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Artic Ice Meltdown - One Million Miles Lost

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The University of Colorado at Boulder's National Snow and Ice Data Center said Arctic sea ice on Sept. 16 stood at 1.59 million square miles, about 1 million square miles less than the long-term minimum average from 1979 to 2000. Scientists compared the loss to an area about the size of Alaska and Texas combined.


The sea ice is at its lowest level since satellite record-keeping began nearly 30 years ago.


The Artic Sea ice extent now stands at 4.18 million square kilometers (1.61 million square miles). This represents an increase of 50,000 square kilometers (19,000 square miles) compared to the value of 4.13 million square kilometers (1.59 million square miles) five-day running mean extent, observed on September 16, which appears to be the 2007 minimum.




Satellite data provide the best means of observing sea ice coverage and variability. A variety of remote sensing instruments have been used successfully to map sea ice conditions. Frequent cloud cover in the polar regions and the fact that the sun remains below the horizon for continuous periods in winter require microwave sensors to map ice cover. Passive microwave instruments such as ESMR, SMMR and SSM/I, and radar such as ERS-1, ERS-2, and RADARSAT provide the main data sets used for sea ice studies because of their nighttime and all-weather capabilities.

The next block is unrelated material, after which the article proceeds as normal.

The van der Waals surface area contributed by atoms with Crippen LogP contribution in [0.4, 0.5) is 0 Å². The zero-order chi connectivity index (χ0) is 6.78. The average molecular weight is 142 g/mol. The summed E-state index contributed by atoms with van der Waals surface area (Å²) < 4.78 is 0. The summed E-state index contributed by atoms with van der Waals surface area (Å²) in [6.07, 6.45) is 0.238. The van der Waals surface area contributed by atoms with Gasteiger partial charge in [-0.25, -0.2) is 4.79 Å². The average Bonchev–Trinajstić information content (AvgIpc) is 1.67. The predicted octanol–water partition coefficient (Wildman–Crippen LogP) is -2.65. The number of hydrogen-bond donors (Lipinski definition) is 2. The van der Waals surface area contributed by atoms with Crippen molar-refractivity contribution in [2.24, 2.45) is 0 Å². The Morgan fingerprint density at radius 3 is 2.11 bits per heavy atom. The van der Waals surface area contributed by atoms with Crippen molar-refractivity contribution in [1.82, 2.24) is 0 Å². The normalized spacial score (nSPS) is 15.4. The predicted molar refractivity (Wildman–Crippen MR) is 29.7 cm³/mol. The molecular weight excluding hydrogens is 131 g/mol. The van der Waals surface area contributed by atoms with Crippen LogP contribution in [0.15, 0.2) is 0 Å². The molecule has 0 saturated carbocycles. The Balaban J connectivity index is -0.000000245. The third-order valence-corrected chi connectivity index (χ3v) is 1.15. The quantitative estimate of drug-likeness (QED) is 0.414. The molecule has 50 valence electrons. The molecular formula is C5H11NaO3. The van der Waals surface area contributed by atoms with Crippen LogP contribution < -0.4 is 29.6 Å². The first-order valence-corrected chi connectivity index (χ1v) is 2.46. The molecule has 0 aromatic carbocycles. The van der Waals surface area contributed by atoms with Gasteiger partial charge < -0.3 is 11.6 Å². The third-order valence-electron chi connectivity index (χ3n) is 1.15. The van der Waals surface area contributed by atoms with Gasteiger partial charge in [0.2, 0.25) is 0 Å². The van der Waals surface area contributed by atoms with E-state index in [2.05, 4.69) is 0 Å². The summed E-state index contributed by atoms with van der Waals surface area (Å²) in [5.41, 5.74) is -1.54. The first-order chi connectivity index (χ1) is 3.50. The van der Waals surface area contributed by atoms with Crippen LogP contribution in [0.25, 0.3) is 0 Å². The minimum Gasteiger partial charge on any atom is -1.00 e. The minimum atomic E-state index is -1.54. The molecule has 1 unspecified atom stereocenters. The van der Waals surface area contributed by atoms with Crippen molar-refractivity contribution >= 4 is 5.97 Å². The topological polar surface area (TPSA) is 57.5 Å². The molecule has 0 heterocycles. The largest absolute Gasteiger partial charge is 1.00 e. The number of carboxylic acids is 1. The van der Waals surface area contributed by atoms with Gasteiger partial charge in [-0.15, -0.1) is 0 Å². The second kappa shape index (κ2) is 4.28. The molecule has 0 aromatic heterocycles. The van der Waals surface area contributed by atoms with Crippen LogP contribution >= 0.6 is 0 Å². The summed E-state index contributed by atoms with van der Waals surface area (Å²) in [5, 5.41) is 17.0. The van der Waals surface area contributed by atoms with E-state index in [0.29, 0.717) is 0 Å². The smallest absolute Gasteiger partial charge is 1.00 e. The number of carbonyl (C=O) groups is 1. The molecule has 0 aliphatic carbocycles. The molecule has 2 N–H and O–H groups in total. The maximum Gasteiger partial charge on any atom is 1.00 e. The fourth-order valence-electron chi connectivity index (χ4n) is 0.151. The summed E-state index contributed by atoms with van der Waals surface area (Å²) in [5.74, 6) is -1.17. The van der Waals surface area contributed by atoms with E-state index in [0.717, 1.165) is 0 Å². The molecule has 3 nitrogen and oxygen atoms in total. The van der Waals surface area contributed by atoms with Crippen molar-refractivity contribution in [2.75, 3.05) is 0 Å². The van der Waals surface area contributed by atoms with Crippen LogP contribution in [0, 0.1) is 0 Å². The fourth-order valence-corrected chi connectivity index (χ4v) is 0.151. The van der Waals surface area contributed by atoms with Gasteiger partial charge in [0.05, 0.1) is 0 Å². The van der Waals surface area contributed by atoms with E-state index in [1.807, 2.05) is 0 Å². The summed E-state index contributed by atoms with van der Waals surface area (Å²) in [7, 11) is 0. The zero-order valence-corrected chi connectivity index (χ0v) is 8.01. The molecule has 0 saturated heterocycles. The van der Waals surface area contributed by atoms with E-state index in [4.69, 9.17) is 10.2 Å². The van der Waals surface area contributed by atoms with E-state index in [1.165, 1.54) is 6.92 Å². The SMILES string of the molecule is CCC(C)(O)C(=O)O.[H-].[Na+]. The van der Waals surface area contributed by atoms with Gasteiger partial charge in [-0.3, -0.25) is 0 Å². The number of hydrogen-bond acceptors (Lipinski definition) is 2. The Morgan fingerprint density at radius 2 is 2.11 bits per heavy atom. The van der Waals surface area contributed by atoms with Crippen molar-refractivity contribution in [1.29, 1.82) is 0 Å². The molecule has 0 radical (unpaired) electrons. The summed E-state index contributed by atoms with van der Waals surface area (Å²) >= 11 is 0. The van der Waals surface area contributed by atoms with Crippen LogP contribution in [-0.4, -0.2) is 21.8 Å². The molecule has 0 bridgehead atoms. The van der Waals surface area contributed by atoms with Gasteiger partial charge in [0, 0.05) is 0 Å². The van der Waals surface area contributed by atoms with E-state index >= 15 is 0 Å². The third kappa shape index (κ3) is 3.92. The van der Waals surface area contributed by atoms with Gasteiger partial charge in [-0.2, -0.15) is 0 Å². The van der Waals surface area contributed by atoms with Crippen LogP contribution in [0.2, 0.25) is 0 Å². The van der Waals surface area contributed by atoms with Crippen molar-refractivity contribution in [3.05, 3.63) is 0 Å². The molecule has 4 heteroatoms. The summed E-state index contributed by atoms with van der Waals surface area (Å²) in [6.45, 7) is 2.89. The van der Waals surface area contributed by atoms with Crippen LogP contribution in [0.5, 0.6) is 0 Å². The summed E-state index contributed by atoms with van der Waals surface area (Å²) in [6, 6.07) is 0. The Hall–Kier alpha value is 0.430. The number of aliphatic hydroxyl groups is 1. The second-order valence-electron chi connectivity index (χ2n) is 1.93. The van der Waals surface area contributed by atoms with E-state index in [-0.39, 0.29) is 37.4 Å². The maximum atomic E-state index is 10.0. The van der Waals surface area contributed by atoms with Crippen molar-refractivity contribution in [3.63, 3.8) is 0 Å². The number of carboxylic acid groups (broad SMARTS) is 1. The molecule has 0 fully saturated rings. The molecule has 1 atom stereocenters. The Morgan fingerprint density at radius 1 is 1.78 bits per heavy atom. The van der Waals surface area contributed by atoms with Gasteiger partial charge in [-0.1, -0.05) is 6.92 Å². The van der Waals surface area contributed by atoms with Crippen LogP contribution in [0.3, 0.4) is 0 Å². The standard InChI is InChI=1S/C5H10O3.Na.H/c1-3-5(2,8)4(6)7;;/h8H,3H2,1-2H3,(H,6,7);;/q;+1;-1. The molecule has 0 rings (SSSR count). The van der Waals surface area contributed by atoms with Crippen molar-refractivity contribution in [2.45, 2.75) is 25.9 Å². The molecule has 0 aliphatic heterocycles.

Passive microwave data allow scientists to monitor the interannual variations and trends in sea ice cover. Observations of polar oceans derived from these instruments are essential for tracking the ice edge, estimating sea ice concentrations, and classifying sea ice types. In addition to the practical use of this information for shipping and transport, these data add to the meteorological knowledge base required for better understanding climate. Passive microwave imagery is available from late 1978 through the present. Earlier but less reliable data from the Electrically Scanning Microwave Radiometer (ESMR) are available from late 1972 to 1976.


Global sea level is currently rising as a result of ocean thermal expansion and glacier melt, both caused by recent increases in global mean temperature. Antarctica and Greenland, the world's largest ice sheets, make up the vast majority of the Earth's ice. If these ice sheets melted entirely, sea level would rise by more than 70 meters.


Such a change in the surface of the Arctic would have profound implications on climate, not just in the Arctic, but around the globe. Atmospheric and oceanic circulation will likely change, changing normal weather patterns. For example, some studies have indicated drier conditions in the American southwest if Arctic summers are sea ice-free. The southwest is already an arid climate and has been dealing with water resource limitations for several years, so such an impact could have profound implications.


The effects of the declining sea ice are already being felt in the Arctic, from indigenous communities struggling to adapt their traditional ways of life, to the survival of wildlife that rely on sea ice for their livelihoods, to emerging potential economic and political issues among countries that border the Arctic. - Walt Meier, Research Scientist, Ntn'l Snow and Ice Data Center

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